Good memories

Yossi Sarid is remembered as a man of the people, always willing to lend an ear or a hand, and never leaving a debt unpaid.

Yossi Sarid (photo credit: ARIK SULTAN)
Yossi Sarid
(photo credit: ARIK SULTAN)
Much has been said about Yossi Sarid – former Meretz leader, Knesset member, education minister and environmental protection minister – who died last week at the age of 75. Yet those who worked closely with him reveal less-familiar sides of the politician, dubbed “the prince of eloquence and integrity of Israeli politics.”
“As a politician, Sarid came to the Knesset to fight for his worldview, not to ingratiate himself or make friends,” says Roy Yellin, who worked with Sarid from 2000 as the politician’s Knesset spokesman and the international coordinator for Meretz. Sarid at that time was chairman of Meretz and leader of the opposition, “which is obviously one of the reasons he did not win a lot of friends in the Knesset.”
Yellin recalls an incident that involved Sarid and the defense minister and chairman of the foreign affairs committee, Yuval Steinitz: “Steinitz tried to remove Sarid from the committee because Sarid wanted to know classified information, even though he did not then have the appropriate confidentiality clearance for the subcommittee. Sarid insisted on his right to receive an answer, and in response Steinitz sent a letter to then-Knesset Speaker Reuven Rivlin demanding the removal of Sarid from his seat.”
Rivlin’s office, says Yellin, leaked the letter to journalist Amit Segal, who then contacted Sarid and asked for a comment.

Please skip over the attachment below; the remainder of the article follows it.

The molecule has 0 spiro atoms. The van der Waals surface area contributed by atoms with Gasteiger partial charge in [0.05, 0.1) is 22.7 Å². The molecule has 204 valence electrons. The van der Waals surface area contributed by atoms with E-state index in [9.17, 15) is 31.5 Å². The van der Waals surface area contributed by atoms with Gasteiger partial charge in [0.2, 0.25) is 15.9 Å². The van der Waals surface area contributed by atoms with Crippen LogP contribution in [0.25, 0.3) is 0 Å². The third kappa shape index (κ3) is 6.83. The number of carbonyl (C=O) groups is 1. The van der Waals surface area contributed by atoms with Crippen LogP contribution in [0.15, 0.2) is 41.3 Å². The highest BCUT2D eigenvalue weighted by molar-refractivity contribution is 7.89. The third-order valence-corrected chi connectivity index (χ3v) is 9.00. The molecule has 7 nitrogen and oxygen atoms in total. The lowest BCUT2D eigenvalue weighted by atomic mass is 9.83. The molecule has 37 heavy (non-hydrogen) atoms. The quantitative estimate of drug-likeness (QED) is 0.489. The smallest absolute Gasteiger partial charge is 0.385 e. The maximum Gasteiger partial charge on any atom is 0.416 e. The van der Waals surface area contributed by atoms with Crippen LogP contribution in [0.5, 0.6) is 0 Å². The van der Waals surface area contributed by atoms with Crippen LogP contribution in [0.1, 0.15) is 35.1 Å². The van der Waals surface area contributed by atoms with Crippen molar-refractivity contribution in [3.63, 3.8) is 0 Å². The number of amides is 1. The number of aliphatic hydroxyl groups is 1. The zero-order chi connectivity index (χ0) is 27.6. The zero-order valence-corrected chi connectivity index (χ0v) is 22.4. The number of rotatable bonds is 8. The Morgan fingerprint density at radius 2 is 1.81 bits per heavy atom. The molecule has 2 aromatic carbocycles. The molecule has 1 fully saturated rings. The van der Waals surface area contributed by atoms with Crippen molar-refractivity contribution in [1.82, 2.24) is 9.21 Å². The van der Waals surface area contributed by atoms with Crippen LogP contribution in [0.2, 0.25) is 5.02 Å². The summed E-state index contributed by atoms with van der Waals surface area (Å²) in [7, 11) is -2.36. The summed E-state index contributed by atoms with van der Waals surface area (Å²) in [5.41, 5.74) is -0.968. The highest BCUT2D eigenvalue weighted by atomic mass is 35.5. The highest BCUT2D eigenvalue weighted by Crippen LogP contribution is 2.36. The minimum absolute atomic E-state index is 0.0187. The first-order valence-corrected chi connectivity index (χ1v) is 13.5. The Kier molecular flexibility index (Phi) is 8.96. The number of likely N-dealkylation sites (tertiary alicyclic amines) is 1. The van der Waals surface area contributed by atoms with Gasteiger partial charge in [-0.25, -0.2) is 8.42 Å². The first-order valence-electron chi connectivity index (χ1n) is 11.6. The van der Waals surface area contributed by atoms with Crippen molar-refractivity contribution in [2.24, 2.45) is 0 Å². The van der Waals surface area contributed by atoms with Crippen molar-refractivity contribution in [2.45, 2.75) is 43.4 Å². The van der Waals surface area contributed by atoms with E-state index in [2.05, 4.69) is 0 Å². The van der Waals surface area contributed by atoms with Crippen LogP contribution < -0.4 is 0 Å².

“Yossi Sarid was not shocked,” Yellin says. “He was actually quite amused and decided to call Steinitz from his car phone, but without informing him that he was already familiar with the story of the letter of dismissal.
I was in the back seat of the car. Sarid put the phone on speaker and we could hear how, for several minutes, Steinitz was trying to defend himself, saying ‘it’s not as it seems.’ “Finally Sarid confronted Steinitz and said: ‘You think you can dismiss me?’ He emphasized each and every word. Steinitz no longer tried to defend himself and said: ‘You misunderstood me.’ Sarid replied: ‘Let me tell you something, the difficulty in understanding is not mine,’ and that ended the conversation.”
In the end, Sarid was not suspended, but was invited to the office of the IDF chief of staff, where he was given the explanations he asked for, privately.
All of Sarid’s aides agree that the home phone of the Meretz leader, minister and former Knesset member was available 24 hours a day, and the number was public for all. “He would get calls at all hours from people that were about to be thrown out of their homes or parents of students who were abused by the education system,” recalls Yellin.
“Jibril Rajoub [a Palestinian politician] once called him in the middle of the night and said: ‘Help, they’re shooting at me.’ It was during the first intifada. Although he was one of the moderate voices in the Palestinian Authority, the IDF fired at him during an operation deep inside Area C. Sarid, of course, called whoever he had to call to find out what the hell the IDF was doing shooting at him.”